Is Netflix Chopping Off The Long Tail?
Is Netflix changing their business model (in advance of the spin-off of their DVD-by-mail business to their newly announced subsidiary Qwikster)? Is Netflix really chopping off the Long Tail and pushing indie filmmakers and their distributors toward the exit?
A troubling Sept. 27th, 2011 article in indieWIRE suggests that Netflix - the company most often cited in film business classes as a leading example of "The Long Tail" in online film distribution - may be changing their policies to favor big blockbusters and to ease out films that are renting just a few copies per night.
"One distributor says the company used to take smaller-title DVDs in relatively modest orders of 30-60 units, whereas they’re now focused on reordering only titles that can sustain hundreds of units." Netflix's new metric has reportedly had "a devastating impact" on microdistributor Carnivalesque Films (“Mardis Gras: Made in China”): That company is closing its doors next month, "in part, as a result of the new Netflix model."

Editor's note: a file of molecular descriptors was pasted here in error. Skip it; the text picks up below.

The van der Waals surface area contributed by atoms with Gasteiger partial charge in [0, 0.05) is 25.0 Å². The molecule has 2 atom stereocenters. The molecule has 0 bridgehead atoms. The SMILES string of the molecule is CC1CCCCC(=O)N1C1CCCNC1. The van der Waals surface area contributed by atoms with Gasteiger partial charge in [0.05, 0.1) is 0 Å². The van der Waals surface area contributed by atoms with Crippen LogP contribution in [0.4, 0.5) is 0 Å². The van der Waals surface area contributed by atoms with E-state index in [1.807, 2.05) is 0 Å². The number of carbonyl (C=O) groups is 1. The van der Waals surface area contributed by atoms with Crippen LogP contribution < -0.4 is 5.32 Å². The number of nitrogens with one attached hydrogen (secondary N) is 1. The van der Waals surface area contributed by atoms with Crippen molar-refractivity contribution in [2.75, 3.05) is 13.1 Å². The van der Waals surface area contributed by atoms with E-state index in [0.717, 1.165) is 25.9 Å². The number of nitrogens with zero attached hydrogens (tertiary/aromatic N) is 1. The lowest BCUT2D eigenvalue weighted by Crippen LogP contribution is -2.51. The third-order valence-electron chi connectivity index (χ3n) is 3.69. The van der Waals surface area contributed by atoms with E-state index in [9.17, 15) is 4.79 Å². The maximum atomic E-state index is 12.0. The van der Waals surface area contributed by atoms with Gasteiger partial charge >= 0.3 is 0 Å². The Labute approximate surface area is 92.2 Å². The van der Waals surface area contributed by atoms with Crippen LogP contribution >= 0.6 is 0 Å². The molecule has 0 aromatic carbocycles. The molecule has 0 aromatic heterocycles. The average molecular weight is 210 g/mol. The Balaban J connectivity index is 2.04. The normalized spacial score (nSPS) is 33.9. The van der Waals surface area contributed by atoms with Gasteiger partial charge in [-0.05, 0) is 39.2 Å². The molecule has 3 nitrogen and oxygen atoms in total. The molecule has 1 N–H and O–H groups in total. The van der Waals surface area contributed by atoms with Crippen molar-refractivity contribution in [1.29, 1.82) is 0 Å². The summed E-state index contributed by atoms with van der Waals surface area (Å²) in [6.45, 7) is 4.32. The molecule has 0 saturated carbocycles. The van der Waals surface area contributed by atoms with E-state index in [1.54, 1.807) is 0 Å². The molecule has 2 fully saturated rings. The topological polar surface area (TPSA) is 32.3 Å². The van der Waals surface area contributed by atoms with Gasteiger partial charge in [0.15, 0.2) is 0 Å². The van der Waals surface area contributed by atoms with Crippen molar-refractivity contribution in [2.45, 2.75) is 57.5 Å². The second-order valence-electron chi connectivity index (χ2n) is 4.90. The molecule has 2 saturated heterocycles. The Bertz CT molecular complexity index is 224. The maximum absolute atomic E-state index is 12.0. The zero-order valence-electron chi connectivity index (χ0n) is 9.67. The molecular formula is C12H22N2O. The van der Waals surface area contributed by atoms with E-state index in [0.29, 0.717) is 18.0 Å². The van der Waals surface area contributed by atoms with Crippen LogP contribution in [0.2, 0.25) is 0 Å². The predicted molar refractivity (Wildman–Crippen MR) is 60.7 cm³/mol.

Once Netflix finishes spinning-off the DVD-by-mail business (as announced last week), will they still want to stream movies that are renting just a few copies per night? Maybe. But that won't help the small distribution companies - that have built their modest revenue models and deals with filmmakers on DVD sales. Will other small distributors shutter when the steady sales to Netflix of physical media disappear?